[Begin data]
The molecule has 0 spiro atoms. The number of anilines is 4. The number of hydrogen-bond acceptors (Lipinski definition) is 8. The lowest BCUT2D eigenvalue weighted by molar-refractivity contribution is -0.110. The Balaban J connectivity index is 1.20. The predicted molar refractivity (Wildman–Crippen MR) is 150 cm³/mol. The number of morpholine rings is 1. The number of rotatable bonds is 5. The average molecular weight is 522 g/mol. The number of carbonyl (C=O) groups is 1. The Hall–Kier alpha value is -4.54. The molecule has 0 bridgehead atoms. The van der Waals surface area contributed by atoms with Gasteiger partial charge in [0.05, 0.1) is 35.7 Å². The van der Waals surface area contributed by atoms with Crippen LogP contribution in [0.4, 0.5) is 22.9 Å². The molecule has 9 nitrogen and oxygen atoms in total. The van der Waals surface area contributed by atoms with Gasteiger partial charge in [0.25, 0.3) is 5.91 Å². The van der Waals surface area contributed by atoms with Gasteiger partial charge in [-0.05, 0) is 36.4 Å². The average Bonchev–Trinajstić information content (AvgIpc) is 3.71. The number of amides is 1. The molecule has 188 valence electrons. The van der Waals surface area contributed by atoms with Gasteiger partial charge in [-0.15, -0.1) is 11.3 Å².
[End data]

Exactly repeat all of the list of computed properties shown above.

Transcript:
The molecule has 0 spiro atoms. The number of anilines is 4. The number of hydrogen-bond acceptors (Lipinski definition) is 8. The lowest BCUT2D eigenvalue weighted by molar-refractivity contribution is -0.110. The Balaban J connectivity index is 1.20. The predicted molar refractivity (Wildman–Crippen MR) is 150 cm³/mol. The number of morpholine rings is 1. The number of rotatable bonds is 5. The average molecular weight is 522 g/mol. The number of carbonyl (C=O) groups is 1. The Hall–Kier alpha value is -4.54. The molecule has 0 bridgehead atoms. The van der Waals surface area contributed by atoms with Gasteiger partial charge in [0.05, 0.1) is 35.7 Å². The van der Waals surface area contributed by atoms with Crippen LogP contribution in [0.4, 0.5) is 22.9 Å². The molecule has 9 nitrogen and oxygen atoms in total. The van der Waals surface area contributed by atoms with Gasteiger partial charge in [0.25, 0.3) is 5.91 Å². The van der Waals surface area contributed by atoms with Gasteiger partial charge in [-0.05, 0) is 36.4 Å². The average Bonchev–Trinajstić information content (AvgIpc) is 3.71. The number of amides is 1. The molecule has 188 valence electrons. The van der Waals surface area contributed by atoms with Gasteiger partial charge in [-0.15, -0.1) is 11.3 Å².